VCU always traps the guards, almost never traps 5 (it's a "one-man trap", 1 on 1), and may or may not trap 4. If you trap 5, he can pass to a better ballhandler who is off to the races.

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4
There are two interceptors, X2 is interceptor sideline, X3 is interceptor high, X2 takes away a pass to 2 and 3, X3 takes away a pass to 3 and 4, in most cases shading towards 3, the more dangerous pass.

One of the most important teaching points is that the job of the trappers is to force an obvious pass, e.g., make 1 pivot away so the obvious pass is to 4 (shown), if he pivots back, the obvious pass is to 2. The interceptors then take away the obvious pass, moving as 1 pivots (work on this in practice).

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5
On a pass to 3 in the middle, X4, X1 and X3 are in a state of emergency, they are above the level of the ball, they need to run down 3 with back pressure, trying to back-tip, which is a big game-changer (they try to get 4-5 per game).

Fix-it situation - 3 is a good player who's not going to let you back-tip, the defence has to stop the ball, get below ball level and get matched up, find a man (it might not be your man) by talking, pointing, getting in a stance, and jumping to the ball. They want one defender on the ball, not zero and not two.

Outnumbered situations are huge, they play some form of 2 on 1 every day, e.g. from halfcourt or the elbows, don't allow a layup. Also do 1 on 2 to halfcourt, defenders pass to an attacker and close out to trap, arms up, chop the feet, be elastic (he's got his dribble, move as he moves).

See Pressing - Porter 1 on 2, Defences - 1-2-1-1 Tennessee, 2-2-1 Vance Walberg.

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6
b) Forcing the action

In double-fist, a lot of teams will just clear out, VCU forces the action, the defender of the last guy to leave comes back and forces the action right around the top of the key extended.

When X1 hears "clear-out", he knows X4 is coming back, he's got to get the ball out of the middle third of the floor, the trap is going to happen from the middle of the floor.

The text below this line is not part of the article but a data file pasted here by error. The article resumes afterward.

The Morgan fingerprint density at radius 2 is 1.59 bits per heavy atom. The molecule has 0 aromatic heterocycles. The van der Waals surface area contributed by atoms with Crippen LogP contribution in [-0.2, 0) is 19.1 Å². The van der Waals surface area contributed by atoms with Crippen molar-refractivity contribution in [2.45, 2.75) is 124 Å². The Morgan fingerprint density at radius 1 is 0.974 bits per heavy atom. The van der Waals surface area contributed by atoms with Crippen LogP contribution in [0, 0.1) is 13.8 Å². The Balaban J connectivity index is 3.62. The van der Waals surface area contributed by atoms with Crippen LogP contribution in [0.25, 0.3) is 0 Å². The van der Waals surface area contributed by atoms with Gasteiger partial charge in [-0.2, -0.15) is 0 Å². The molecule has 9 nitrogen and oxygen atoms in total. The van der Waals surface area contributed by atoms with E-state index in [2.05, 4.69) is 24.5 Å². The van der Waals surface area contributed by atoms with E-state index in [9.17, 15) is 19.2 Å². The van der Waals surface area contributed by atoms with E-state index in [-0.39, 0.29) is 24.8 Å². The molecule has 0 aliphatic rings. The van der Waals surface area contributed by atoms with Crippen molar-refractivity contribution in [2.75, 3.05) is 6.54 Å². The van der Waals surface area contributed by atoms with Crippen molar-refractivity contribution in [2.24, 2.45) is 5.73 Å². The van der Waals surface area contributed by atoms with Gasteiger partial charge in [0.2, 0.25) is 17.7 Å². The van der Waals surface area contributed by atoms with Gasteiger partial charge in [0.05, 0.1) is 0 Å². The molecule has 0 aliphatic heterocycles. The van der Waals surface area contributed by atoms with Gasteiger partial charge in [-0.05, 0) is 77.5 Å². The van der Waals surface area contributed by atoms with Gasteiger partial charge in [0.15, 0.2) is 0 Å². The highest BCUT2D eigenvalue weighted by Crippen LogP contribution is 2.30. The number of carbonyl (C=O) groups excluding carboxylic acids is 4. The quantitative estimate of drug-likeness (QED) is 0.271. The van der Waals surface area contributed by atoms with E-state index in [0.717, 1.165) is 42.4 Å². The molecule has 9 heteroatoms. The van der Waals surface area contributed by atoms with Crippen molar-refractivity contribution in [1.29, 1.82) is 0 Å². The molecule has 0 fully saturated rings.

See Defences - Maryland fullcourt, Kentucky fullcourt, Florida match-up.

sketch
7
c) Trap up the sideline

Most teams are smart enough to stretch 2 as 1 dribbles up the sideline, if a team doesn't have good spacing, trap up the sideline if X2 can stunt and get there in 1-2-3 strides. X5 is the interceptor sideline, X4 is the interceptor high, X3 becomes the goaltender (some teams have him come over as interceptor sideline).

VCU doesn't do this as much as because shooters are too good and the guy who ends up having to rotate (X5) is their slowest guy (also, never run at anybody when they are looking at you).

Sometimes they deny the inbounds pass (double-fist face), e.g., if behind late in a game, they may keep a guy on the inbound passer and go for a deflection, or take him off and put him in centerfield. They want guys running through a sloppy inbounds pass. Be on your guy's inside shoulder, forearm in his gut, deny with the other hand, if he breaks deep you're with him, if he breaks to the ball at the very least arrive on the catch, don't gamble and not get it, he's got a straight line going the other way.

VCU also has a press that is used specifically when the other team has a dominant ballhandler, they want to take him out, make someone else get the ball and bring it up.

See Defences - White and black match-up, Florida match-up, Billy Tubbs fullcourt zone, Wootten fullcourt.up